Most consumers think of their e-readers in terms of the convenience they can offer, such as massive storage capacity, instantly downloadable e-books, and go-anywhere portable libraries. Governor Rick Scott of Florida, however, sees a new potential for the many e-reader devices on the market, which is the revolutionizing of public education.
Much has been said recently about the use of tablet-specific e-textbooks for higher education, and app-specific enhanced e-books have already begun to transform the learning process in many colleges and universities. But as part of a plan to make sweeping reforms throughout his state, Scott will become the first governor to endeavor to make e-readers possible in all public schools, grades kindergarten through high school, through funding earmarked specifically for digital content.
“Florida provided funding for K12 education through the Florida Education Finance Program (FEFP) that is comprised of both state and local funds,” says Lane Wright, press secretary to the governor. “There is a category of the FEFP that allocates funds for instructional materials.”
In a strange turn of events, it is astounding to note that the cost for purchasing and issuing e-readers across the grade levels for individual school systems to use electronic versions of textbooks is not anticipated to be any higher than the current costs for accumulating and storing print editions. As the textbook lobby has pointed out, the major and often prohibitive costs of textbooks aren’t due to the printing and shipping but in the research and writing of the materials. Therefore, the Association of American Publishers has come out in support of Gov. Scott’s initiative.
It is interesting to note that one key concern among state citizens is the decision of which device platform to use; also, should the state choose to select a device to be purchased and implemented state-wide, how will the wide variety of educational needs be met in a one-size-fits-all educational decision?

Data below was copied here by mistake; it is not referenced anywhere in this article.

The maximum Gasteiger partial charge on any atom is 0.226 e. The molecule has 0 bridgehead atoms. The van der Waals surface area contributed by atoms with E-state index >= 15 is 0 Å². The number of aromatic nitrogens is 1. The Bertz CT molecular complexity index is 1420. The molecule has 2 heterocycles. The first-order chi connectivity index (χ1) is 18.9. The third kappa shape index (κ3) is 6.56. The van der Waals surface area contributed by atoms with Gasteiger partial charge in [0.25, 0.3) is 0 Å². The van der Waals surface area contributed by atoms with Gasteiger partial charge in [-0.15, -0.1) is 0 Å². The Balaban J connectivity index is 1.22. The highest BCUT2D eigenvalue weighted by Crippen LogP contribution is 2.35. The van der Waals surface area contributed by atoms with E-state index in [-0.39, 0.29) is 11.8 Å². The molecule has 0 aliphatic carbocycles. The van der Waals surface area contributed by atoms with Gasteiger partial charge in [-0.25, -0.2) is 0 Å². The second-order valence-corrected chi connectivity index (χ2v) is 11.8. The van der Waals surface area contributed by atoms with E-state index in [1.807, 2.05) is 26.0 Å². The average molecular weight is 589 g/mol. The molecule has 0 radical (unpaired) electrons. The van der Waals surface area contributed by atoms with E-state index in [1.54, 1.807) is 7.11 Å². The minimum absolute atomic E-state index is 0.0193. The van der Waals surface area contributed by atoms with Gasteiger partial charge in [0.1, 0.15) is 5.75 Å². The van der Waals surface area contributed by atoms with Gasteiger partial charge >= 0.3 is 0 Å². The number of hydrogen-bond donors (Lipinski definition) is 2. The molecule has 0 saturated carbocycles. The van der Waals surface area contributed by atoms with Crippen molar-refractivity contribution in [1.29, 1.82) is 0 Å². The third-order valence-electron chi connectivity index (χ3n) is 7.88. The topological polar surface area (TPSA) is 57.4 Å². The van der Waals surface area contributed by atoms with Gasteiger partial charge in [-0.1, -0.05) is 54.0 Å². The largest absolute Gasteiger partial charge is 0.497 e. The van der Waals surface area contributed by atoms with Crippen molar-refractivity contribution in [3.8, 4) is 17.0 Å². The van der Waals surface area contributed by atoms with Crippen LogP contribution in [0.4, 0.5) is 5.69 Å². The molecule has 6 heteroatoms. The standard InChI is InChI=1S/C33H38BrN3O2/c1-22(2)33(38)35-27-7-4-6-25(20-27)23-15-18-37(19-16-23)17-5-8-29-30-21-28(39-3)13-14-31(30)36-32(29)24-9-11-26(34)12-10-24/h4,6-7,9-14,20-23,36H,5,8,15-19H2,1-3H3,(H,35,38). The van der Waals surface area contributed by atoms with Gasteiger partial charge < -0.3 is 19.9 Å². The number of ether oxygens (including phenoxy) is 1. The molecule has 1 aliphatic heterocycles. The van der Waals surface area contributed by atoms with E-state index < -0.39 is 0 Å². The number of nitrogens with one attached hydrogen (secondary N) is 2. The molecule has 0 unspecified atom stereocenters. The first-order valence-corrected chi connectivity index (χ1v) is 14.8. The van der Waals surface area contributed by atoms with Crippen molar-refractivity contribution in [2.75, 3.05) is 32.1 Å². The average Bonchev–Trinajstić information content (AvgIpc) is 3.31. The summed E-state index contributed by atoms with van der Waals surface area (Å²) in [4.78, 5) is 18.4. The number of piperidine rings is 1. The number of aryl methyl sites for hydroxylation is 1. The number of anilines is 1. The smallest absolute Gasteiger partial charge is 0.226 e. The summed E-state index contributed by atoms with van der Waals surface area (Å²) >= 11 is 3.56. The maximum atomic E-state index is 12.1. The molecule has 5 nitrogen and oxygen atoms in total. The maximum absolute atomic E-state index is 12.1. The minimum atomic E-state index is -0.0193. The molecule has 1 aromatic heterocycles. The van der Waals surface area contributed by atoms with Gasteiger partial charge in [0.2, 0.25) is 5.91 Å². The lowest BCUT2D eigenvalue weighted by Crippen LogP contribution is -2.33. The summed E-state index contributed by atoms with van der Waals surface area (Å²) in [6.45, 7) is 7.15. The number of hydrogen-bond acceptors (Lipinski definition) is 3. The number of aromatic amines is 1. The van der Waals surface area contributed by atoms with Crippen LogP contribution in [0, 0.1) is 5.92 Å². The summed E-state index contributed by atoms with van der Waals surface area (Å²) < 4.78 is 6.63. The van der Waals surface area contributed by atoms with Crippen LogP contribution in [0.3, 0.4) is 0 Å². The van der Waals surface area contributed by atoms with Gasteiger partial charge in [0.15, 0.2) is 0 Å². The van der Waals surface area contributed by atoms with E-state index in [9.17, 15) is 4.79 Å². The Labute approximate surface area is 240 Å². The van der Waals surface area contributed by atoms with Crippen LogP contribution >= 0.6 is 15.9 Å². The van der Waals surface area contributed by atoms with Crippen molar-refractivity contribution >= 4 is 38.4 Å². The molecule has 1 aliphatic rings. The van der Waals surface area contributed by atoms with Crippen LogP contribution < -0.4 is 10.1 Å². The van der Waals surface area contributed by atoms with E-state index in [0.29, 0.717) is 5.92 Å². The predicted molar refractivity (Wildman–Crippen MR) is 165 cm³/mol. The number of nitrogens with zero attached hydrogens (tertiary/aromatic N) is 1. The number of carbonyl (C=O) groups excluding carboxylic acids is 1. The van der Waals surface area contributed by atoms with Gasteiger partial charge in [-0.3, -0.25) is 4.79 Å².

“The decision on what devices to use will be left to school districts, with advice and technical assistance from the Florida Department of Education,” says Wright, as this all comes down to the strategic wording of the bill from the governor. “The law allows districts to decide how they’re going to use the money required for digital learning materials, starting in 2015-2016. Districts will decide on which subjects and grade levels. Initially, school districts will only be required to begin buying digital instructional materials using 50% of the funds allocated by the state for instructional materials in the 2015-2016 fiscal year.”
In a state that has a marked migrant and immigrant student population, there are those who worry that this revolutionary concept could only serve to broaden the already vast chasm between the schools that serve the higher socioeconomic classes and those that don’t, an educational wall built between the haves and the have-nots. As the funding for this plan will be driven by the educational budgets that are already in place, the cost of the e-reader initiative will not fall to the parents of students in any school system. Additionally, allowing the school systems to decide which devices will best serve the students in their care, there is a greater chance that, with appropriate support, individual school systems will be able to choose platforms that best meet the needs of all of their students.
As schools are beginning to emerge who have taken on experimental programs of this importance on their own, such as Florida’s own Clearwater High School who issued Kindle readers to all of its students for the 2010-2011 school year, it seems like a logical step to allow schools to utilize the funding that used to go towards consumable print editions to steer towards digital texts instead. By alleviating some of the inevitable constraints such as funding and lack of choice, Governor Scott is opening the door for schools to take charge of their students’ learning while making responsible fiscal, environmental, and educational decisions.